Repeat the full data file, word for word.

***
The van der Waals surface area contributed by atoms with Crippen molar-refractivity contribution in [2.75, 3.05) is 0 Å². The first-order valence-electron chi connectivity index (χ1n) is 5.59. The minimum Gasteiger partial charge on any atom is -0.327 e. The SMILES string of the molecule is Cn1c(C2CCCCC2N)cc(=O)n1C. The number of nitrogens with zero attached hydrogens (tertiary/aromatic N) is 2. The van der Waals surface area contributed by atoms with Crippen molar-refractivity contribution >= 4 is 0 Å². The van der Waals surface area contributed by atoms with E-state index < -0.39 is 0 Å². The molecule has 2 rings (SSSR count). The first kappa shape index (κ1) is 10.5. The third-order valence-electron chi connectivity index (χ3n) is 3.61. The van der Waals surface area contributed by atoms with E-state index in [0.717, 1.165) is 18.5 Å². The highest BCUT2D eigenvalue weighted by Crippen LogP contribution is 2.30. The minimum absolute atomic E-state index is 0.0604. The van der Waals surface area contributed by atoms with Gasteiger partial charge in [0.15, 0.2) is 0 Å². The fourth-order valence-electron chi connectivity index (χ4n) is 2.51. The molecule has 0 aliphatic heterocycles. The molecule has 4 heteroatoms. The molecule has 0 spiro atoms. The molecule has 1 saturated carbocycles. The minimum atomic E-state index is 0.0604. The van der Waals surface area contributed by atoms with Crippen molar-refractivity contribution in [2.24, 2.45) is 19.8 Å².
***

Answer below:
The van der Waals surface area contributed by atoms with Crippen molar-refractivity contribution in [2.75, 3.05) is 0 Å². The first-order valence-electron chi connectivity index (χ1n) is 5.59. The minimum Gasteiger partial charge on any atom is -0.327 e. The SMILES string of the molecule is Cn1c(C2CCCCC2N)cc(=O)n1C. The number of nitrogens with zero attached hydrogens (tertiary/aromatic N) is 2. The van der Waals surface area contributed by atoms with Crippen molar-refractivity contribution >= 4 is 0 Å². The van der Waals surface area contributed by atoms with E-state index < -0.39 is 0 Å². The molecule has 2 rings (SSSR count). The first kappa shape index (κ1) is 10.5. The third-order valence-electron chi connectivity index (χ3n) is 3.61. The van der Waals surface area contributed by atoms with E-state index in [0.717, 1.165) is 18.5 Å². The highest BCUT2D eigenvalue weighted by Crippen LogP contribution is 2.30. The minimum absolute atomic E-state index is 0.0604. The van der Waals surface area contributed by atoms with Gasteiger partial charge in [0.15, 0.2) is 0 Å². The fourth-order valence-electron chi connectivity index (χ4n) is 2.51. The molecule has 0 aliphatic heterocycles. The molecule has 4 heteroatoms. The molecule has 0 spiro atoms. The molecule has 1 saturated carbocycles. The minimum atomic E-state index is 0.0604. The van der Waals surface area contributed by atoms with Crippen molar-refractivity contribution in [2.24, 2.45) is 19.8 Å².